Bill Roper, former CEO for defunct Hellgate: London
developer Flagship Studios, explained in a candid interview how is company met its demise.
"Flagship actually got a lot bigger than we ever intended it to. In our heads, we wanted to have 25 people. Like, that was how big we wanted our company to be," said Roper in a newly-published Gamasutra feature interview
"We had to grow to a larger size within Flagship to support everything we tried to do with [Hellgate
]," said Roper.
Prior to founding ill-fated Flagship in 2003 with former Blizzard staff, Roper was VP of Blizzard North and a director of Blizzard Entertainment. After Flagship's demise in 2008, Roper joined Champions Online
developer Cryptic Studios as chief creative officer, then resigned from the developer last year.
Flagship launched action-RPG Hellgate
in 2007 -- the game would be the studio's first and last title.
"The biggest failure with Hellgate
is we just tried to do too much," Roper explained. "We were a single-player game, or you could go online and play for free. And there was also this hybrid subscription model that you could get into, and the game was coming out on the new Windows platform, and we were part of the Games for Windows program."
He continued, "We shipped in 17 languages, we had a very high-end graphics engine that we had built but at the same time we did low-poly versions of the game. I mean, the list just went on and on and on."
Roper acknowledged that the studio's ambitions spiraled out of control. "I think that was where our 'growing up Blizzard' hurt us, right? [laughs] Because at Blizzard you just go for it. Every time you swing, you swing for the fences."
"A couple benefits we had there [at Blizzard,] we really didn't have at Flagship -- I mean, even Blizzard now, but at Blizzard 10 years ago -- one, there was always support from Blizzard from the top-down, from the publishing-down. We'd go in there and say, 'We need to take six more months. This is why. This is the benefit you will see from it,'" recalled Roper. "And you always had to justify it."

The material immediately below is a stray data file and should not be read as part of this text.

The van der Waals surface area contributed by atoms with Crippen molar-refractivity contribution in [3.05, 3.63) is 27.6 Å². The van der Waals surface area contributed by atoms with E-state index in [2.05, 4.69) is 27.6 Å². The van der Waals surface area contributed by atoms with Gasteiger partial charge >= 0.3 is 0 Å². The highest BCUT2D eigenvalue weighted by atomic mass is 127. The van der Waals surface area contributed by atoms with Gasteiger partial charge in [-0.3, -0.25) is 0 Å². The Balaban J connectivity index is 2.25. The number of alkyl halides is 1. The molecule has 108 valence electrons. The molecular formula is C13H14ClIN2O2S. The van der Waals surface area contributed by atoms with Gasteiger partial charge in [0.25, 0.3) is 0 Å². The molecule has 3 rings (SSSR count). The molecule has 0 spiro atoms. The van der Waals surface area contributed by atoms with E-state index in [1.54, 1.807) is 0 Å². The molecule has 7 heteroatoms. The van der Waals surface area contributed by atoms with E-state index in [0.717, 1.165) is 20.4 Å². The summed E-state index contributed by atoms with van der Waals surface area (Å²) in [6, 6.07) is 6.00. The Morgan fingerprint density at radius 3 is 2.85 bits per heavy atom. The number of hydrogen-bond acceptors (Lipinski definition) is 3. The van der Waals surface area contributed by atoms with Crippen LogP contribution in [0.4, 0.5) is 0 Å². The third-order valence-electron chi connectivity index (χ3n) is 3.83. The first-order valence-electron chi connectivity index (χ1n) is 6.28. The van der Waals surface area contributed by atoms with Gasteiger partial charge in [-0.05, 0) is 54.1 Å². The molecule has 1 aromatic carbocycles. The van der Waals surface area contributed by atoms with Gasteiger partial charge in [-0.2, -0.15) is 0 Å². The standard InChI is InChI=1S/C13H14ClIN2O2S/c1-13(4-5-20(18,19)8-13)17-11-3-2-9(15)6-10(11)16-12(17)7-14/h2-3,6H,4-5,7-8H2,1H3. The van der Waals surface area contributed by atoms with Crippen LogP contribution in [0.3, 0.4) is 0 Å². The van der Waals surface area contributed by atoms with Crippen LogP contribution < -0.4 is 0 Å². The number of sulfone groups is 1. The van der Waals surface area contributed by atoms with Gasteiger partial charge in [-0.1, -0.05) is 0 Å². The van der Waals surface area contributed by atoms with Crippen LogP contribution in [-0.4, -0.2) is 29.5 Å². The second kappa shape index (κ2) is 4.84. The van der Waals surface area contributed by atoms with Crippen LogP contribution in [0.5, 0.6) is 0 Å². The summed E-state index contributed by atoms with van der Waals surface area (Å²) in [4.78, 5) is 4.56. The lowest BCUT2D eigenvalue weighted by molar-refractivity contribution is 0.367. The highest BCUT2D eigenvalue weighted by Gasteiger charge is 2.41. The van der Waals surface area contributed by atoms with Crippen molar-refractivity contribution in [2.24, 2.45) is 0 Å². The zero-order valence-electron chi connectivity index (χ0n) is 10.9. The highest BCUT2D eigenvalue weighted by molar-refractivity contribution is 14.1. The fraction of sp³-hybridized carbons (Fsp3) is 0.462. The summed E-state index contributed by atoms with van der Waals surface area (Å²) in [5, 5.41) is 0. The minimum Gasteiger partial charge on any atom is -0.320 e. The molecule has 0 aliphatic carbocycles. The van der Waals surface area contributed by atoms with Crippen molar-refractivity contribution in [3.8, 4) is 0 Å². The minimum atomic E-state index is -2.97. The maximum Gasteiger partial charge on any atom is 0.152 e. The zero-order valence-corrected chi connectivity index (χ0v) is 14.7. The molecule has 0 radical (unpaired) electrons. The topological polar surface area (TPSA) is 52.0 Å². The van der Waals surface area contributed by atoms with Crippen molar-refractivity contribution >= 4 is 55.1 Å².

"There was always the support [at Blizzard] to say, 'You know what? If that's what you need to make this game great, then that's what we'll get for you. We'll figure it out.'"
But the startup Flagship didn't have that luxury, as its publishers needed Hellgate
to launch. "It still eventually comes down to dollars and cents and time," said Roper. "I mean, I think when Hellgate: London
came out... we knew it needed another four to six months. The publishers knew it needed another four to six months."
Roper said the game's publishers weren't willing to put more time and money towards the title. "The publishers were like, 'Hey, we're invested. We're in. We're as in as we're going to get.' So, the game's got to come out, right? You get to that point."
Asked if it's a mistake to adopt the mentality that "the game's just got to come out" even if if it isn't ready, Roper laughed and said, "Yeah. I think it's a horrible mistake."
For more from Roper, read the full, candid Gamasutra feature interview
, available now.